Britain has slammed Iran for what it says is a breach in assurances regarding the previously detained Grace 1/Adrian Darya 1 tanker. Specifically a condition of the vessel’s release from UK/Gibraltar captivity last month was that it would not offload its 2.1 million barrels of Iranian oil to Syria in violation of EU sanctions.
But the UK can do little beyond merely issuing a formal complaint to the United Nations, which it plans to do next month, according to Reuters. London was also reported to have summoned Iran’s ambassador on Tuesday to condemn the move. Image via EPA-EFE
“Iran has shown complete disregard for its own assurances over Adrian Darya 1,” foreign minister Dominic Raab said in a statement. “This sale of oil to (Syrian President Bashar al-Assad’s) brutal regime is part of a pattern of behavior by the Government of Iran designed to disrupt regional security.”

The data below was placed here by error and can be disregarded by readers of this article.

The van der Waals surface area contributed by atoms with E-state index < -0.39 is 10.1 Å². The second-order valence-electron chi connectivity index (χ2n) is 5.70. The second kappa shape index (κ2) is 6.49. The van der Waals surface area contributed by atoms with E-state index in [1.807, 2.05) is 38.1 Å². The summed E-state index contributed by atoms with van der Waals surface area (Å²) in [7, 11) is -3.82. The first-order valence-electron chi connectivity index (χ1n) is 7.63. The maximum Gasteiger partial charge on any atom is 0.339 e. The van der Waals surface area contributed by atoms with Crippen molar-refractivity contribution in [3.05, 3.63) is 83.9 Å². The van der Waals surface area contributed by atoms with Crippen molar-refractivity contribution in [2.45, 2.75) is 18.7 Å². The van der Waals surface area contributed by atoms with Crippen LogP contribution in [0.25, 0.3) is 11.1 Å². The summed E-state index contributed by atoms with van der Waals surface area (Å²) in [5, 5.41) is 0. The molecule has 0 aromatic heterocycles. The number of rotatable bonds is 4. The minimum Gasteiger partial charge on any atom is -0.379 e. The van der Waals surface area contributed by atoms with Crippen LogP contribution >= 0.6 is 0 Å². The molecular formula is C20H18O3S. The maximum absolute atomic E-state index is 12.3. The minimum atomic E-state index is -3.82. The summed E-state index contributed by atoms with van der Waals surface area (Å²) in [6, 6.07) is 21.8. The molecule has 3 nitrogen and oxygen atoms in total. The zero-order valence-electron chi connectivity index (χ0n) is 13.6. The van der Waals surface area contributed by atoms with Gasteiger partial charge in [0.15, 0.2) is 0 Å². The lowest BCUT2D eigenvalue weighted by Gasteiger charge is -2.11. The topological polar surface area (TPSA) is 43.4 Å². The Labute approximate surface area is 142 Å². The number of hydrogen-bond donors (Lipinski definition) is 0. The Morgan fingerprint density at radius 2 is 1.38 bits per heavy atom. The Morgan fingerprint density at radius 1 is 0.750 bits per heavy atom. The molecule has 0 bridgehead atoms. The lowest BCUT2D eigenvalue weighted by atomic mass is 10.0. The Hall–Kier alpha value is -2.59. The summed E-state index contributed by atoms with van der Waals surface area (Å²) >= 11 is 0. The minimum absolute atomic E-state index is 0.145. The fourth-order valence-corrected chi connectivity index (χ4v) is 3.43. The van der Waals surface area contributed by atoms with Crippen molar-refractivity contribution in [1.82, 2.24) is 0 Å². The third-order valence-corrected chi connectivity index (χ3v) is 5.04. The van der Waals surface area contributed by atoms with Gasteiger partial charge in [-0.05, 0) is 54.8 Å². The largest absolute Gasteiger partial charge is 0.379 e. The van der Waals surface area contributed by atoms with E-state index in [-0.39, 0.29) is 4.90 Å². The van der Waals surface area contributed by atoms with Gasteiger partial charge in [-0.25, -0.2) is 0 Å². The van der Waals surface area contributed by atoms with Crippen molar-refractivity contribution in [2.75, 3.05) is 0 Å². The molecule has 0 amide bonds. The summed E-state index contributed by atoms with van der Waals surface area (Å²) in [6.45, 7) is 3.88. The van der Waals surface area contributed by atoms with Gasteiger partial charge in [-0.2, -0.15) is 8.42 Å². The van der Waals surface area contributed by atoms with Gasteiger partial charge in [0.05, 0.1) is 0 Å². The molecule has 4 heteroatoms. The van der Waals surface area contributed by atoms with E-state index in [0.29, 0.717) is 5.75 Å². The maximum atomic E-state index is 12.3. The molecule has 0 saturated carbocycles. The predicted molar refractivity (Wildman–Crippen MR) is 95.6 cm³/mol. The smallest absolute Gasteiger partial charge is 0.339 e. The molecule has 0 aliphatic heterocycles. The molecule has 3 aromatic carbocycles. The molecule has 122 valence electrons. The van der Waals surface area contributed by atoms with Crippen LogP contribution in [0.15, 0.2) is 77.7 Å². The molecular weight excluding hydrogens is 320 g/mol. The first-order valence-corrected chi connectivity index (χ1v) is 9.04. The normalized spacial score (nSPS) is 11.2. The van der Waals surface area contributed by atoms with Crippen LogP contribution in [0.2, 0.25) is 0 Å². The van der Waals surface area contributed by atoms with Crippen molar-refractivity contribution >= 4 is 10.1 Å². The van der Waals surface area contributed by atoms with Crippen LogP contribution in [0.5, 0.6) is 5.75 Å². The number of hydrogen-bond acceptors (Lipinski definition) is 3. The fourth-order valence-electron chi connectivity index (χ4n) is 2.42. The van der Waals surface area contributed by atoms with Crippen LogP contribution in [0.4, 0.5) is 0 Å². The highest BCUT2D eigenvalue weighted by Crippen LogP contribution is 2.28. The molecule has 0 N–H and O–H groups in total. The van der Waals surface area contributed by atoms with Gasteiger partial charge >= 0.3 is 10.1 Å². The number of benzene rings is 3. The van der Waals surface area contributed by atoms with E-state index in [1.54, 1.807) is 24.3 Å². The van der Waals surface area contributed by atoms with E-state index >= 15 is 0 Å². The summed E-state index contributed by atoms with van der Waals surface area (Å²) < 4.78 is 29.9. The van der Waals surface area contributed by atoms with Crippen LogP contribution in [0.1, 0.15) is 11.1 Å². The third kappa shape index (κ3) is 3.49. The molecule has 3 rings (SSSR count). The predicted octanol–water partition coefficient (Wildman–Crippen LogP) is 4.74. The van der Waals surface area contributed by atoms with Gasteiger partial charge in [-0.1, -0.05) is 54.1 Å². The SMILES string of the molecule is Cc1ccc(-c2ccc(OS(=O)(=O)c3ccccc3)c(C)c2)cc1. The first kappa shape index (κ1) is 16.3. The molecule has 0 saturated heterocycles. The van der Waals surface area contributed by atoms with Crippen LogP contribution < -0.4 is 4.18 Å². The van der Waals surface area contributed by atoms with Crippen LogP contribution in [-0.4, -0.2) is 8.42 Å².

The diplomatic row comes days after over the weekend Iran’s foreign ministry confirmed the tanker had unloaded its valuable cargo, estimated at $130 million in crude, “on the Mediterranean coast,” according to state media. Just prior the Iranian tanker was observed within a few nautical miles of Syria’s coast via satellite images.
“Iran’s actions represent an unacceptable violation of international norms,” the UK statement said.
However, we should point out it’s also not within “international norms” – indeed it’s unprecedented – for Royal Marines to raid a foreign vessel in international waters at the bidding of Washington, which is precisely what happen when the tanker was detained in the first place.
Currently, Tehran is rumored to be preparing the release the British-flagged Stena Impero, captured in the Strait of Hormuz on July 19 in retaliation for Britain’s prior capture of the Grace 1 off Gibraltar on July 4.
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